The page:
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Chapter: Essential Anesthesia From Science to Practice : Applied physiology and pharmacology : A brief pharmacology related to anesthesia

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Pharmacologic preparation for anesthesia

The aspiration of acid gastric juice can lead to a nasty chemical burn of the trachea and bronchi and to bronchospasm and pneumonitis and, potentially, to death. We aim to reduce gastric volume and limit acidity.

Pharmacologic preparation for anesthesia

Reduce the risk of aspiration (Table 12.1)

The aspiration of acid gastric juice can lead to a nasty chemical burn of the trachea and bronchi and to bronchospasm and pneumonitis and, potentially, to death. We aim to reduce gastric volume and limit acidity. Gastric juice with a pH of 2.5 or less is thought to cause dangerous chemical burns when aspirated. We have several methods to reduce the hazards of aspiration of acidic juice:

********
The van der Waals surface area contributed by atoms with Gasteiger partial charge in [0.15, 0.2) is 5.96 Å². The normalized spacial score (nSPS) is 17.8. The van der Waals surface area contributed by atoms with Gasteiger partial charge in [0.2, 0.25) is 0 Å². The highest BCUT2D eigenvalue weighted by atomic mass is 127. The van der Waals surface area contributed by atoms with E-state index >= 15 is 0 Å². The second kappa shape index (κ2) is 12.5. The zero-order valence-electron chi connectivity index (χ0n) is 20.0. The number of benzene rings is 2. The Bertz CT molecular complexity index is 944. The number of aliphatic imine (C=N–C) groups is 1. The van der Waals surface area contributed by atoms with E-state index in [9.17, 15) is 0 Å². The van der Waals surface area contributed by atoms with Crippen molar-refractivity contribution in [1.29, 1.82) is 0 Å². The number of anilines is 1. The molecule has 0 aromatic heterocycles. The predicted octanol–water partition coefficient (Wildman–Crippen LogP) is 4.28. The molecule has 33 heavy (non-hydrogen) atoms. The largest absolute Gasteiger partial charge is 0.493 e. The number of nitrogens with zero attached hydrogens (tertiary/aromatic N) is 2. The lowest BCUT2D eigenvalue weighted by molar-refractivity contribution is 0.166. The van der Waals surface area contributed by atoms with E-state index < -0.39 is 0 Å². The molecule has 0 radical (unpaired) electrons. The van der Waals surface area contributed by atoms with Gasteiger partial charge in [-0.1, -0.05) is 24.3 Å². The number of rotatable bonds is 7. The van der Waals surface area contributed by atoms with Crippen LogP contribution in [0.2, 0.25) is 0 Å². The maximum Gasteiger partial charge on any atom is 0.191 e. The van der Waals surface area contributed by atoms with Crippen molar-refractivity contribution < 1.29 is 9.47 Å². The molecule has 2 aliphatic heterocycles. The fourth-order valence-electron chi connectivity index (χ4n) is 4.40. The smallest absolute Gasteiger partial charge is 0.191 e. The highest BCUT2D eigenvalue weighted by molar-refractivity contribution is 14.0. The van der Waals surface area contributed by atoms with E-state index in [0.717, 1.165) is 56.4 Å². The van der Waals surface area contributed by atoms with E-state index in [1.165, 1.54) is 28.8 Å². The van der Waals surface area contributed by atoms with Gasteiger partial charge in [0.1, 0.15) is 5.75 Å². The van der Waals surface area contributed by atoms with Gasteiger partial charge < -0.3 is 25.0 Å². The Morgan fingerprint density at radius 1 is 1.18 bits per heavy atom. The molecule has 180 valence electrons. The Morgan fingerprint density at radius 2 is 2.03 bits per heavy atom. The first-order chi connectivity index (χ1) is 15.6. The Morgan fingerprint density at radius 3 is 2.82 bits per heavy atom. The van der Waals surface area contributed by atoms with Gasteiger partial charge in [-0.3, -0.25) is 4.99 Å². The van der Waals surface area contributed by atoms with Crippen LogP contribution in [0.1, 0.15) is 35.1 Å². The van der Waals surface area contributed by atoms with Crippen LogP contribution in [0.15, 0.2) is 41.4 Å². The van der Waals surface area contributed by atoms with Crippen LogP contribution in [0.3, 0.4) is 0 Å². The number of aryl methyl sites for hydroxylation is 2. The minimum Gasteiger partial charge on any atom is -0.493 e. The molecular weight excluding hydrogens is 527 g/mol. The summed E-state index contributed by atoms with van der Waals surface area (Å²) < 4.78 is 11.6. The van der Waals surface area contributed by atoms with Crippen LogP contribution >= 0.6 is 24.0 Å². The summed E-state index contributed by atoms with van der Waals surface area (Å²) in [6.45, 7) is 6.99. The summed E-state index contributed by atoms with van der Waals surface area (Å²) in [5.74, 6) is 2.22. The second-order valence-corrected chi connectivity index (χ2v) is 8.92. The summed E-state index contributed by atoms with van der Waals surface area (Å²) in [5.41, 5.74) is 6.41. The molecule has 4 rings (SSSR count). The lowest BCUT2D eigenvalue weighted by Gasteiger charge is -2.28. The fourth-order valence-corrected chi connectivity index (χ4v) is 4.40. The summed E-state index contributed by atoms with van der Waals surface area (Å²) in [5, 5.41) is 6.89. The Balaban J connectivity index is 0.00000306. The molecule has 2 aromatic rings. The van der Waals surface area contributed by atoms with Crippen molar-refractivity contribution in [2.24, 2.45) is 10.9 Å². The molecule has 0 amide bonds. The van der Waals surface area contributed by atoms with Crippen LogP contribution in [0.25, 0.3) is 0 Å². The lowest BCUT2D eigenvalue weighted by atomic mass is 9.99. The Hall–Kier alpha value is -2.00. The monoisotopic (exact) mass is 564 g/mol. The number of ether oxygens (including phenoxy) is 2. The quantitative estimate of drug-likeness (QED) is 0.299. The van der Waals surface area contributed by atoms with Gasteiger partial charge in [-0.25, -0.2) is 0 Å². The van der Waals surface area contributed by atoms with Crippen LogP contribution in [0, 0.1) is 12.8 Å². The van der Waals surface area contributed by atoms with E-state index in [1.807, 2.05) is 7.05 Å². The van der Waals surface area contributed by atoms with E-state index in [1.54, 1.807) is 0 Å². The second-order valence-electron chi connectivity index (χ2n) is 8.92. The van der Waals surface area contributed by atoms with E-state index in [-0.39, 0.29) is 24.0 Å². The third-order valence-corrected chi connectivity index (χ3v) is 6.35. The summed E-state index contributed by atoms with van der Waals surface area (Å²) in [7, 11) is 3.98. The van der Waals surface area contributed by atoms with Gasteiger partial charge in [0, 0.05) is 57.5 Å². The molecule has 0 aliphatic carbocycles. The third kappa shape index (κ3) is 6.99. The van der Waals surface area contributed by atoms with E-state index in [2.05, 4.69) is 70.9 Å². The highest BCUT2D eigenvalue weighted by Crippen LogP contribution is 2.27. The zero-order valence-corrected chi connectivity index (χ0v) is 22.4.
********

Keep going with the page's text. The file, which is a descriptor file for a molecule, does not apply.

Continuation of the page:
·           Buffer the gastric acid with an antacid. Many different agents are available. We prefer a non-particulate liquid, which not only mixes more readily in the stomach but also causes less harm when aspirated than would be true for a particulate antacid. Sodium citrate (trisodium citrate) or Bicitra® (sodium citrate and citric acid) – which are liquid – find common use in anesthe-sia. We give 15–30 mL by mouth within 30 minutes before induction of anesthesia.



·           Enhance gastric emptying. Metoclopramide (Reglan®) works both locally – acetylcholine-like and thus enhancing lower esophageal sphincter tone, gas-tric motility and emptying – and centrally as a dopaminergic blocker. We do not know how much the CNS action contributes to the desired GI effect, but we do know that the drug can cause undesirable CNS effects, inclu-ding extrapyramidal symptoms; it might contribute to early post-operative delirium. Typical doses for the average adult are 10 to 20 mg by mouth 1 hr (or 10 mg i.v. 30 minutes) before anesthesia.